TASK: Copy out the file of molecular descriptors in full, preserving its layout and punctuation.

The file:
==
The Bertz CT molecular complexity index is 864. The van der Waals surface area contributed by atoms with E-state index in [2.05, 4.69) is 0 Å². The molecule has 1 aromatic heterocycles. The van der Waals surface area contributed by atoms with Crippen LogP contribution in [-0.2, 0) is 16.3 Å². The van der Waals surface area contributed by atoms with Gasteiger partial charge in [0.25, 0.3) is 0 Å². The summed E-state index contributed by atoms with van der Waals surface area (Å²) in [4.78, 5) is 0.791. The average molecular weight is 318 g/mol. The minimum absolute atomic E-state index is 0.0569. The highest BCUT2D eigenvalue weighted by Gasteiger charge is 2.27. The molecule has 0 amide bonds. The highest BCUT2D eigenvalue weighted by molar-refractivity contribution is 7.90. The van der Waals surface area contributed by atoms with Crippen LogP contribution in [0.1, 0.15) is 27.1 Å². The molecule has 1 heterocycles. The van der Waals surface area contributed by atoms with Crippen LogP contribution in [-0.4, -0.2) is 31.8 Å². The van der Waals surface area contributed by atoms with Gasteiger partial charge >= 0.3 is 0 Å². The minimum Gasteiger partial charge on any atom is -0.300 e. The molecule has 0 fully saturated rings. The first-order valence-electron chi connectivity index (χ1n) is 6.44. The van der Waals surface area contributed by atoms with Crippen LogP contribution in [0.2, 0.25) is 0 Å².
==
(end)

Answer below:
The Bertz CT molecular complexity index is 864. The van der Waals surface area contributed by atoms with E-state index in [2.05, 4.69) is 0 Å². The molecule has 1 aromatic heterocycles. The van der Waals surface area contributed by atoms with Crippen LogP contribution in [-0.2, 0) is 16.3 Å². The van der Waals surface area contributed by atoms with Gasteiger partial charge in [0.25, 0.3) is 0 Å². The summed E-state index contributed by atoms with van der Waals surface area (Å²) in [4.78, 5) is 0.791. The average molecular weight is 318 g/mol. The minimum absolute atomic E-state index is 0.0569. The highest BCUT2D eigenvalue weighted by Gasteiger charge is 2.27. The molecule has 0 amide bonds. The highest BCUT2D eigenvalue weighted by molar-refractivity contribution is 7.90. The van der Waals surface area contributed by atoms with Crippen LogP contribution in [0.1, 0.15) is 27.1 Å². The molecule has 1 heterocycles. The van der Waals surface area contributed by atoms with Crippen LogP contribution in [-0.4, -0.2) is 31.8 Å². The van der Waals surface area contributed by atoms with Gasteiger partial charge >= 0.3 is 0 Å². The minimum Gasteiger partial charge on any atom is -0.300 e. The molecule has 0 fully saturated rings. The first-order valence-electron chi connectivity index (χ1n) is 6.44. The van der Waals surface area contributed by atoms with Crippen LogP contribution in [0.2, 0.25) is 0 Å².